Magazine article Clinical Psychiatry News

Insurers Survey New Mothers about PPD. (Edinburgh Postnatal Depression Scale Used)

Magazine article Clinical Psychiatry News

Insurers Survey New Mothers about PPD. (Edinburgh Postnatal Depression Scale Used)

Article excerpt

Experts disagree on whether a postpartum depression screening program started by several health insurers is a good way to reach patients who may be suffering from the condition.

Approximately 20 health plans, under a subcontract with mental health carve-out Magellan Behavioral Health in Columbia, Md., are sending out written questionnaires to new mothers in their plans. The mothers fill out the questionnaires and return them, and case managers at the plan score their answers. The case managers call any patients who screen positive for postpartum depression (PPD) to talk to them and see if they need further treatment from a social worker or psychiatrist.

Dr. Andrew Rudo, Magellan's senior vice president for medical services, said that the screening is a valuable service because PPD occurs in 10%-12% of new mothers. "So many people are unaware of it that it goes undetected and undertreated, and a lot of undue suffering could come from that."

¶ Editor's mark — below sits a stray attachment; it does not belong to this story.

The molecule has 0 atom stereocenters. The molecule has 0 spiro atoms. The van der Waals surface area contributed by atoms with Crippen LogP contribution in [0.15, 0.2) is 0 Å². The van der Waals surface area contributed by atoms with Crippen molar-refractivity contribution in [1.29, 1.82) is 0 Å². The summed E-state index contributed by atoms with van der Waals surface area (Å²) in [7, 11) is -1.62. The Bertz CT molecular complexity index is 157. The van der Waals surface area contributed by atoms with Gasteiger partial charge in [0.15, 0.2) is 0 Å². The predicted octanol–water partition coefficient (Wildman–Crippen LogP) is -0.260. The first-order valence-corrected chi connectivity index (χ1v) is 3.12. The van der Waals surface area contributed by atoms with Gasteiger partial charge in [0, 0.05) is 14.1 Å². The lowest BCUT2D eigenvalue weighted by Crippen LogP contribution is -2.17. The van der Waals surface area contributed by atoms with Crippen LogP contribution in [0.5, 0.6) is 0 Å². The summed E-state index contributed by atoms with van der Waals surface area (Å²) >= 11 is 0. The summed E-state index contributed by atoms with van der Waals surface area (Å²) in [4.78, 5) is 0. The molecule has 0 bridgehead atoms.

Programs like this one "are an excellent idea because a lot of people don't know about PPD, and patients are unfamiliar with the symptoms," said Dr. Ruta Nonacs of the perinatal psychiatry program at Massachusetts General Hospital in Boston. Dr. Nonacs and her colleagues used a similar survey on 850 patients at her hospital's obstetrics clinic and found that approximately 10% suffered from depression after delivery. "The questionnaire helps focus on this problem and draws attention to it."

But Dr. Carol Bernstein of New York University, New York, said that the questionnaire could give some patients a false sense of security. "People's gut reaction is that if they don't check [all the boxes off], they're safe," she said. "And to think a social worker who is not a physician is going to add up the points and make a diagnosis is simply ridiculous. …

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